Vague Sanity said...

Furor itself literally means “fury” or “madness”. Among the many themes of the Aeneid, perhaps the most prevalent and significant theme is that of furor. Indeed, throughout the first 440 lines of book 1 of Vergil’s Aeneid, this furor, or fury, repeatedly creates sedition among the family of the gods; this dispute over the fate of Aeneas between Juno and Venus is a divine image which parallels the previous Roman Civil Wars, but also Rome’s eternal problem with civil war. Vergil also uses the concept of Furor to express not only the frequent irrationality of the acts of human beings when engulfed with fury, but also those of the gods, showing in a way that even divine beings can be overcome and consumed by fury. Additionally, to Vergil, furor itself is held in a negative light (furor is destructive) and is cause of undesirable outcomes in all its occurrences within the Aeneid.
Juno, who perhaps is the very embodiment of furor, first appears in lines 3 and 4: “multum ille et terris iactatus et alto vi superum saevae memorem Iunonis ob iram” or translated “much he has been tossed both on the earth and on the sea by the power of the gods, on account of the lasting (unforgetting) anger of cruel Juno”; here, the very dispute among the gods is established by this expression of Juno’s rage and determination to remain cruel and lasting in her anger towards the Trojan peoples. By holding bitterness for Venus’s son, Juno also holds bitterness towards Venus; this hints at later tension and the feud that will arise amongst the gods in relation to Aeneas and his fate.
In lines 56-58, blinded by such fury and lasting hatred, the effects of her anger compel Juno to confront Aeolus, God of Winds, to assist her in her revenge upon the few remaining Trojans: “Aeolus sedet celsa arce, tenens sceptra, mollitque animos, et temperat iras” or “Aeolus sits in his high citadel, holding scepters, and softens their spirits, and calms their wrath”; here, their refers to the winds over which Aeolus holds command. Then in line 70, when Juno gives command to Aeolus, her true intentions for the son of Venus are revealed: “disice corpora ponto” or “scatter their [the Trojans] bodies in the sea”. The winds themselves are earlier described as raging and in turn Aeolus as their overseer; however, Juno is above Aeolus and thus influences him to stir his winds for means of fulfilling Juno’s own desires distorted by her passionate fury. In a way, Aeolus thus enters any such godly dispute on the rise, by granting Juno her request.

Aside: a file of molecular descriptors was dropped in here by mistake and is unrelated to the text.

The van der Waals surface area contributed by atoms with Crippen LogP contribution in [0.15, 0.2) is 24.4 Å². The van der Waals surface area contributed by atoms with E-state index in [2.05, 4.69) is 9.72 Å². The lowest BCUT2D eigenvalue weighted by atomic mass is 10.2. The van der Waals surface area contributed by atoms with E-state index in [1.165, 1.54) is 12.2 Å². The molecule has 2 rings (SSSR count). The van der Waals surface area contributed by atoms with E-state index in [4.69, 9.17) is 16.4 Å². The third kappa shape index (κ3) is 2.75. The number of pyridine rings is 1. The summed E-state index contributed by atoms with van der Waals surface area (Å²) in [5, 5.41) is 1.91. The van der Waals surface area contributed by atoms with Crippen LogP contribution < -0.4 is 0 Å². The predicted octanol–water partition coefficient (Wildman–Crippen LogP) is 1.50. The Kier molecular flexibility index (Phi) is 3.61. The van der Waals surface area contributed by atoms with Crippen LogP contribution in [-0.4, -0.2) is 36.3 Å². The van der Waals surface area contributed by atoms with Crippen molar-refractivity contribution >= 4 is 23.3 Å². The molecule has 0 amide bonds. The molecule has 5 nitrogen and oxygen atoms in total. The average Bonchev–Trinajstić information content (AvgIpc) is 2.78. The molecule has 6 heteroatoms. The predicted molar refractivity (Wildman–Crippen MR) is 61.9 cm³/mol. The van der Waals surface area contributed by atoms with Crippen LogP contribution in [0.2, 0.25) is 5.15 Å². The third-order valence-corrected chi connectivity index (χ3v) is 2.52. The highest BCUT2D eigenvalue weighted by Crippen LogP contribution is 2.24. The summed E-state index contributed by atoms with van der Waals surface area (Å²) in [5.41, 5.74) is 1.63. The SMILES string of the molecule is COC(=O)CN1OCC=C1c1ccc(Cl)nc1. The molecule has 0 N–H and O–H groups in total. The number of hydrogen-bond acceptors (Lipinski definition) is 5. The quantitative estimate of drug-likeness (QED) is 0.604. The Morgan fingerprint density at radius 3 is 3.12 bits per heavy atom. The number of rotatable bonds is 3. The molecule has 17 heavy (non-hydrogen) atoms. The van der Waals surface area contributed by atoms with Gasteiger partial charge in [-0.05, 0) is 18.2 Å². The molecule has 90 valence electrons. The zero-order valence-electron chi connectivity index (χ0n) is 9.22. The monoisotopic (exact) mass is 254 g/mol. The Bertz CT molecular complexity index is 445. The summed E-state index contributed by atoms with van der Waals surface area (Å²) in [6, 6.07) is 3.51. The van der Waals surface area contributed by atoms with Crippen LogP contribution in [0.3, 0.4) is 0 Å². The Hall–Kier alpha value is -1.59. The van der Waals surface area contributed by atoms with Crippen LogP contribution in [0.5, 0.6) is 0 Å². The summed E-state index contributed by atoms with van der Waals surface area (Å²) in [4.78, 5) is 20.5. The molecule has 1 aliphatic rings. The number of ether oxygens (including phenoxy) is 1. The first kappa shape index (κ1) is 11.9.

The wrath of Juno against Aeneas does not go unnoticed by the greater gods; thus, as the Trojan ships are being mercilessly exposed to the raging sea (the fury of Juno), Neptune realizes (line 130) “nec latuere doli fratrem Iunonis et irae” or “nor did the tricks and wrath of Juno escape the notice of her brother” and consequently intervenes in lines 148-152 “Ac veluti magno in populo cum saepe coorta est seditio, saevitque animis ignobile volgus, iamque faces et saxa volant—furor arma ministrat; tum, pietate gravem ac meritis si forte virum quem conspexere, silent, arrectisque auribus adstant” or “and just as often when sedition is arisen among a great people, and the ignoble crowd rages in its heart; and now torches and rocks fly-- madness hands out the weapons; then, if by chance they have seen some man dignified by piety and worthy of merit, they are silent, and they stand near him with attentive ears”; here, Neptune is perceived as the faithful, respected man while sedition breaks out amongst the crowd. This sedition is that of the gods; however, it parallels closely the Roman Civil Wars. The simile in these lines also serve as the first actual appearance of furor within the Aeneid, but is certainly not furor’s last.
Skipping ahead in the Aeneid, furor again is literally expressed in line 294, “Furor impius intus, saeva sedens super arma, et centum vinctus aenis post tergum nodis, fremet horridus ore cruento” or “impious Fury, sitting on top of cruel arms, and bound with a hundred brazen knots behind his back, shall roar horribly with his bloody mouth”; Reassuring Venus of Aeneas’s fulfillment of his decided fate (to end up in Italy), Jupiter uses this image of Furor to portray the true passion, rage, fury, madness, insanity, of civil war. Jupiter also explains that “quin apera Juno…. Referet consilia in melius” (279, 281), “moreover harsh Juno, shall change her counsels for the better”. Here Juno is again described as ‘harsh’; however, the promise of Juno’s change of heart and the end of civil war seems to hint that, although furor is overwhelming and powerful, it is not eternal.
Furor appears lastly in line 348, “quos inter medius venit furor” or “between whom a mutual fury came”, referring to the dispute between Sychaeus and Pygmalion, in which the wicked Pygmalion slays the husband of his sister (Dido), blinded by love of gold. In a way, this ties Dido closely with the gods. Dido herself in fact appears god-like (maybe even a human counter-part to Juno), and is one of the few women of the Aeneid whose emotions and thoughts are portrayed.
Thus, Vergil creates an image of the sedition between the divine beings and parallels it to the sedition amongst his own people. Through this image, Vergil is able to express and reflect on the Civil Roman Wars, clearly shedding negative light on the irrationality of human nature and furor itself.